Why do Dutch people cycle so much? ›

Cycling is a Way of Life.

Riding a bike all over the city to classes, the shops, out to dinner or to work is neither considered exercise nor a chore for the Dutch. Cycling is a mode of transport and the Dutch will often ride their bikes to the gym or to play sports and then ride home!

How do you keep rain out of your eyes when cycling? ›

Otherwise, a helmet cover or helmet with no vents will do the job. Cycling glasses can be useful to keep the spray from your eyes. Wrap-around glasses help to keep your face dry. Remember the rain and water from the road is far from sterile, so you really want to avoid this getting in your eyes.

Is biking in rain hard? ›

Bike brakes are much less effective when wet. Take it slower than normal and give yourself LOTS more time to stop. Metal, painted, and brick surfaces in the roadway can become very slippery during and after the rain. This means watch out for train tracks, utility hole covers, bike lane markings, etc.

What to do after leaving bike in rain? ›

Drain The Bike

To drain a frame, pull the seat and seat post out of the bike, and turn the bike upside down. Leave the bike for a few hours to drain and then replace the seat and post. Overall, when servicing your bike after you ride in the rain be aware of the corrosion and wear rain can cause.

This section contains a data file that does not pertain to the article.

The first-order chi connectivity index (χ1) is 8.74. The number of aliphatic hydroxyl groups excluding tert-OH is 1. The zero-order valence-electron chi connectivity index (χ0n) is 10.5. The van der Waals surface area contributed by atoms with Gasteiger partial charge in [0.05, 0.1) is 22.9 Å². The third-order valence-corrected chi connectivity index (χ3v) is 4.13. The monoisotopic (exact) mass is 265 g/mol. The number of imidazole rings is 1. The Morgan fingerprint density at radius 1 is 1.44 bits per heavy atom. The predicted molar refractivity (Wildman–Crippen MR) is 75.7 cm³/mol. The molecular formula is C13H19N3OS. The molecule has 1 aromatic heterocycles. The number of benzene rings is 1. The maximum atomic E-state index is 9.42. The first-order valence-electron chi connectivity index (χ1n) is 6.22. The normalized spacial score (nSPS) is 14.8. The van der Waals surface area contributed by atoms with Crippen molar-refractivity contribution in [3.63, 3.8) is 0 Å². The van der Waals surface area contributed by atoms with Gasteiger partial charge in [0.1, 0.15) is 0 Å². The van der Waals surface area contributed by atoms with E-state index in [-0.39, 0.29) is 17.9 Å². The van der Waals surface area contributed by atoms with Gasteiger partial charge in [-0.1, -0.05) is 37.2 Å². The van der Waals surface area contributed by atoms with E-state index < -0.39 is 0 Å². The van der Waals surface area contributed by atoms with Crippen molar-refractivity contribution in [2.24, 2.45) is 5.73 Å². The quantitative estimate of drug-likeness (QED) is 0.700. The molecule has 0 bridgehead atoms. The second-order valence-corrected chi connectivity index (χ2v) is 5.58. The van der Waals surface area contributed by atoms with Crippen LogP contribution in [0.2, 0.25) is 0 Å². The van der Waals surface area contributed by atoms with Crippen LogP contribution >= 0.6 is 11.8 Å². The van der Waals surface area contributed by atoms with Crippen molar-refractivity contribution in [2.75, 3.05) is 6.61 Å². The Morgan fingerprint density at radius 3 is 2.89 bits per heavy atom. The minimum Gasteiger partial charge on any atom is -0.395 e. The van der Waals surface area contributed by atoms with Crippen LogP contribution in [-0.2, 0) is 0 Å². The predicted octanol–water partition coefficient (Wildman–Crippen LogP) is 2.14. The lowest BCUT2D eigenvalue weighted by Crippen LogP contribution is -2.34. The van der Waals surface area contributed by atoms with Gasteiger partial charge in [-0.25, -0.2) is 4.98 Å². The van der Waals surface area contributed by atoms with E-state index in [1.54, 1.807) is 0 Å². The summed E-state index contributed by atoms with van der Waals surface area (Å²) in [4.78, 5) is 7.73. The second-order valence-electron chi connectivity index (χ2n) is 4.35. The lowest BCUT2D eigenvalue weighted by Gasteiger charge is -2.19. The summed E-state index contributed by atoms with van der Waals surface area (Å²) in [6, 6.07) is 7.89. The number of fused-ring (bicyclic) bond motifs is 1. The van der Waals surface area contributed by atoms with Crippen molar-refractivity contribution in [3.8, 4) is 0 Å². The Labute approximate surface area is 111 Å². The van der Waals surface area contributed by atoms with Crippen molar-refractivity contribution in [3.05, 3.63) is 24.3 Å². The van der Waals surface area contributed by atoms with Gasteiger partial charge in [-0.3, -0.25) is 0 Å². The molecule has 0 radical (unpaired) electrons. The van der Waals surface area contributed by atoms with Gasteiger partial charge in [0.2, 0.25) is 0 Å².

Should I wash my bike after rain? ›

Yes, You'd Better Be Wiping Down Your Bike

Cleaning your bike after a ride in the rain is about more than just looking good. Cleaning helps expensive components last longer and keeps all the parts running smoothly.

Do Dutch people bike in the winter? ›

Dutch winters are instead mainly characterized by wind and rain, and lots of it, but for the most part, this scarcely stops the Dutchies from hopping on their fiets (Dutch for “bikes”) to get to where they need to go.

Do people bike commute in the rain? ›

However, with the right clothing, accessories, knowledge and equipment, you can keep yourself safe and dry, and hop on your bike ready to face the day. In fact, our study found that 98.1% of commuters are happy to ride in the rain – so it can't be that bad!

Can you cycle in winter in Netherlands? ›

Cycling during winter is actually not as bad as you think it might be. With good preparation and the support of the well-developed network of cycle paths in the Netherlands, this frosty season should not stop you from getting on your bike.